CAPEX vs. Current Expenses: An Overview
Current expenses are the necessary purchases that keep a business going from day-to-day, such as rent, utility bills, and office supplies. Meanwhile, capital expenditures, or CAPEX, are considered asset purchases, or long-term investments made into a business rather than general business expenses. The Internal Revenue Service (IRS) allows companies to reduce their taxable income by deducting certain costs or expenses each year. However, current expenses and capital expenditures are reported and accounted for differently.
- Current expenses are the necessary purchases that keep a business running such as rent, utility bills, and office supplies.
- Capital expenditures are asset purchases that have a useful life of longer than one year and are considered long-term investments in a business.
- Current expenses are expensed in year one, reducing a company's taxable income.
- With CAPEX, the asset's cost is spread out over several years, and the portion that is expensed reduces taxable income.
Capital expenditures, or CAPEX for short, represent the amount of purchases of long-term assets that a company made within a period. Typically, CAPEX spending by a company is done for the purchase of fixed assets, such as property, plant, and equipment. Fixed assets are the physical assets that a company needs to keep their business operating.
Examples of capital expenditures include:
- Technology, such as computers
- Property including real estate
- Equipment, such as manufacturing equipment or machinery
If a company is engaged in capital expenditures, it can signal that the company's management team believes that there are positive signs that sales and revenue will grow in the future. Investors like to see companies invest in their future. The level of CAPEX spending of one company versus a competitor can provide insight to investors as to how well a company is managed. Conversely, if a company's ownership fails to upgrade their equipment and does not purchase new technologies, their equipment might become obsolete, resulting in the company falling behind their competitors in the long term. For an item to be considered a capital expenditure, the asset must have a useful life of more than one year.
Current expenses are short-term purchases, or those used for less than one year, with no long-term effect on the profitability of a business. Examples of current expenses include:
- Office Supplies
- Computer toner and paper
- Vehicle expense, such as fuel
Current expenses do not involve major asset purchases, but instead, are the day-to-day expenses necessary to keep a company operational.
Current expenses and CAPEX both reduce profit and taxable income. However, current expenses reduce taxable income in year one while CAPEX is spread out over several years.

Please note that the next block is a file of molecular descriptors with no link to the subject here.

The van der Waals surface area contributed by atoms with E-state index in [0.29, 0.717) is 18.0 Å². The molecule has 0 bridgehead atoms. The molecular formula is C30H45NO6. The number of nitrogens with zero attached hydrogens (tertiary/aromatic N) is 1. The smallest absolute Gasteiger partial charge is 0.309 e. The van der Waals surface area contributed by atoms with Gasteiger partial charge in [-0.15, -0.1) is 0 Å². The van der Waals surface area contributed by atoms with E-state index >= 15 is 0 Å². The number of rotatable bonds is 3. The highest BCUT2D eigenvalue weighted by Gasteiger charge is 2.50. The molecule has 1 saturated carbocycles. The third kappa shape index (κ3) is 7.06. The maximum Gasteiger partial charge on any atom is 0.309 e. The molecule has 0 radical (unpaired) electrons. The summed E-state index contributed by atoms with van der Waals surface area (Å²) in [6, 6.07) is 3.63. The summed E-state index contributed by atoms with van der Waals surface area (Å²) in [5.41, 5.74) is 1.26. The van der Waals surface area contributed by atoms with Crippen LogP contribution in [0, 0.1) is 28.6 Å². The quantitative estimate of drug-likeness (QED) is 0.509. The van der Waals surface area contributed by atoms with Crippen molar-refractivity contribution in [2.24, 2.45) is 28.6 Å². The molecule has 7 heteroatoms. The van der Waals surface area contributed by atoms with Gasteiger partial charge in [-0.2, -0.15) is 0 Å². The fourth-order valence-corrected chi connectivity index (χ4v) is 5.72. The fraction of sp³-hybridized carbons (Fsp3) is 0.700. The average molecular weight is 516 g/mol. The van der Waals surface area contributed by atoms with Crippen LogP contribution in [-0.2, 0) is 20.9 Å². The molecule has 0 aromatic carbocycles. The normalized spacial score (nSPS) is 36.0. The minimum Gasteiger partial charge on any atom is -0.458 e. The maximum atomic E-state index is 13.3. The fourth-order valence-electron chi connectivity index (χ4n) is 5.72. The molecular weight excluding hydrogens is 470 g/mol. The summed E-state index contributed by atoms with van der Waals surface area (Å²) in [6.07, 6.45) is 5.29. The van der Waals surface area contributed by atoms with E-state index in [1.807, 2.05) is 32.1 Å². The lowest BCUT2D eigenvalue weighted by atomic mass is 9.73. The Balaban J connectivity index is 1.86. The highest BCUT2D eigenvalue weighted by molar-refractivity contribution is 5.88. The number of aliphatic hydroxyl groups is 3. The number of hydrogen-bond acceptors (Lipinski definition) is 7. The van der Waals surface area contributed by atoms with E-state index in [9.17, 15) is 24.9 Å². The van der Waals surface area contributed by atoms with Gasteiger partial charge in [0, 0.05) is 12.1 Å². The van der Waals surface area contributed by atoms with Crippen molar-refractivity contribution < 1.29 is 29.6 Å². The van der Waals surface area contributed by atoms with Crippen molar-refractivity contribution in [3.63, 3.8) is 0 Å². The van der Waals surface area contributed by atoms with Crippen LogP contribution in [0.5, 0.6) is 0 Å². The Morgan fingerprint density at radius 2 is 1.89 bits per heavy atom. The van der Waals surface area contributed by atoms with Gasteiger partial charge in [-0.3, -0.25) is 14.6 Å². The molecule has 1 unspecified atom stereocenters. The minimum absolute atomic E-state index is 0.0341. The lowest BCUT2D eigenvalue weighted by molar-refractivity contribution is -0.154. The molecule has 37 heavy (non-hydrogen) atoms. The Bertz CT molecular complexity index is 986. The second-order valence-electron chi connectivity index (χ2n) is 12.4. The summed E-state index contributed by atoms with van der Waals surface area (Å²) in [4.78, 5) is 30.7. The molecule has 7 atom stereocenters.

Key Differences: Accounting Treatment
Companies can treat their expenses or costs as either current or capital. The difference between the two treatments will result in whether the cost is expensed in year one or whether the cost is spread out over several years.
Current expenses are fully tax-deductible in the year in which they are incurred. In other words, the tax deduction reduces the income of the company by the amount of total current expenses. As a result, the company pays less in income tax for the year since they would report a lower income amount for tax purposes. The IRS allows companies to deduct certain expenses used for business operations.
Because CAPEX is treated as an investment, the tax deduction is treated differently than current expenses. The IRS does not usually allow companies to deduct the total amount of an asset's cost in the year in which the cost was incurred. Instead, beginning in the year following the purchase, the costs for the long-term asset are deducted over the course of several years or capitalized.
The long-term asset is recorded on the balance sheet at its historical cost, which is usually the purchase price. A portion of the asset's value is carried over to the income statement each year and recorded as an expense–a process known as depreciation. The depreciation expense decreases profit each year until the useful life of the asset has expired, and the asset's cost is fully recovered.
Since the asset generates revenue each year, deducting the costs of the asset over several years, helps a company more accurately reflect the profitability of the business. Also, capitalizing an asset can smooth out a company's earnings or profit by reducing wild fluctuations in earnings in years in which long-term fixed assets are purchased. Since depreciation expense reduces profit, it also reduces a company's taxable income.
Improvements vs. Repairs
The IRS has strict guidelines for how CAPEX should be treated. For example, repairs are considered current expenses, but improvements are capital expenses. If repairs were done to fix a leaky roof, the cost of the repairs could be deducted from the current year's taxes as a repair. However, if the roof was replaced, the cost would be considered an improvement and as a result, must be deducted over several years.
Sometimes it can be challenging to know when to deduct a repair or improvement as an expense or treat it as a capitalized asset. A repair shouldn't add significant value to the asset and therefore; should be expensed. An improvement should be treated as a capitalized asset if the improvement increased the asset's value, extended its useful life, or created a new use for the asset.